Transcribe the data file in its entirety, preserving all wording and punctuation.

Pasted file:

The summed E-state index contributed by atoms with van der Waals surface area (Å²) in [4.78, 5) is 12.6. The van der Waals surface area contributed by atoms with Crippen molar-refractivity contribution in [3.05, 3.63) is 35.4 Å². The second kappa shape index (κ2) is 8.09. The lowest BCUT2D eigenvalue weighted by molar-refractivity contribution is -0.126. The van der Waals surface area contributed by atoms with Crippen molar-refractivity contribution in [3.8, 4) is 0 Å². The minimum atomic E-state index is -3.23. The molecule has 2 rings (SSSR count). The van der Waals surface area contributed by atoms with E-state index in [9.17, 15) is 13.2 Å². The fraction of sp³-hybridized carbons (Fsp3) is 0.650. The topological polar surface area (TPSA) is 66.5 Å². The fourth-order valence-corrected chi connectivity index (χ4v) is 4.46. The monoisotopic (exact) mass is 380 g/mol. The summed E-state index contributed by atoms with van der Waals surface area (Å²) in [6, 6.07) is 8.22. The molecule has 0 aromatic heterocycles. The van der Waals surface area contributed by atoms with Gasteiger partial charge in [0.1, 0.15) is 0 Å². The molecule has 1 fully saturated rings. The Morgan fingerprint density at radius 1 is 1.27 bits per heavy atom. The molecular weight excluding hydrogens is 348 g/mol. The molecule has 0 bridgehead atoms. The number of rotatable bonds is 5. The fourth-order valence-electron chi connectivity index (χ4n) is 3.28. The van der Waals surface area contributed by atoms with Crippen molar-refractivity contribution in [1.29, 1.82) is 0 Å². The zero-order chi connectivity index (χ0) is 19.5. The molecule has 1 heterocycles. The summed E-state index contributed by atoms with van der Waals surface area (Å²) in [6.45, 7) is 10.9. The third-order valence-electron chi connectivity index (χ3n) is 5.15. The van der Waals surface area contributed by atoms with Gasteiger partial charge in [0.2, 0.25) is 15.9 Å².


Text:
The summed E-state index contributed by atoms with van der Waals surface area (Å²) in [4.78, 5) is 12.6. The van der Waals surface area contributed by atoms with Crippen molar-refractivity contribution in [3.05, 3.63) is 35.4 Å². The second kappa shape index (κ2) is 8.09. The lowest BCUT2D eigenvalue weighted by molar-refractivity contribution is -0.126. The van der Waals surface area contributed by atoms with Crippen molar-refractivity contribution in [3.8, 4) is 0 Å². The minimum atomic E-state index is -3.23. The molecule has 2 rings (SSSR count). The van der Waals surface area contributed by atoms with E-state index in [9.17, 15) is 13.2 Å². The fraction of sp³-hybridized carbons (Fsp3) is 0.650. The topological polar surface area (TPSA) is 66.5 Å². The fourth-order valence-corrected chi connectivity index (χ4v) is 4.46. The monoisotopic (exact) mass is 380 g/mol. The summed E-state index contributed by atoms with van der Waals surface area (Å²) in [6, 6.07) is 8.22. The molecule has 0 aromatic heterocycles. The van der Waals surface area contributed by atoms with Gasteiger partial charge in [0.1, 0.15) is 0 Å². The molecule has 1 fully saturated rings. The Morgan fingerprint density at radius 1 is 1.27 bits per heavy atom. The molecular weight excluding hydrogens is 348 g/mol. The molecule has 0 bridgehead atoms. The number of rotatable bonds is 5. The fourth-order valence-electron chi connectivity index (χ4n) is 3.28. The van der Waals surface area contributed by atoms with Crippen molar-refractivity contribution in [1.29, 1.82) is 0 Å². The zero-order chi connectivity index (χ0) is 19.5. The molecule has 1 heterocycles. The summed E-state index contributed by atoms with van der Waals surface area (Å²) in [6.45, 7) is 10.9. The third-order valence-electron chi connectivity index (χ3n) is 5.15. The van der Waals surface area contributed by atoms with Gasteiger partial charge in [0.2, 0.25) is 15.9 Å².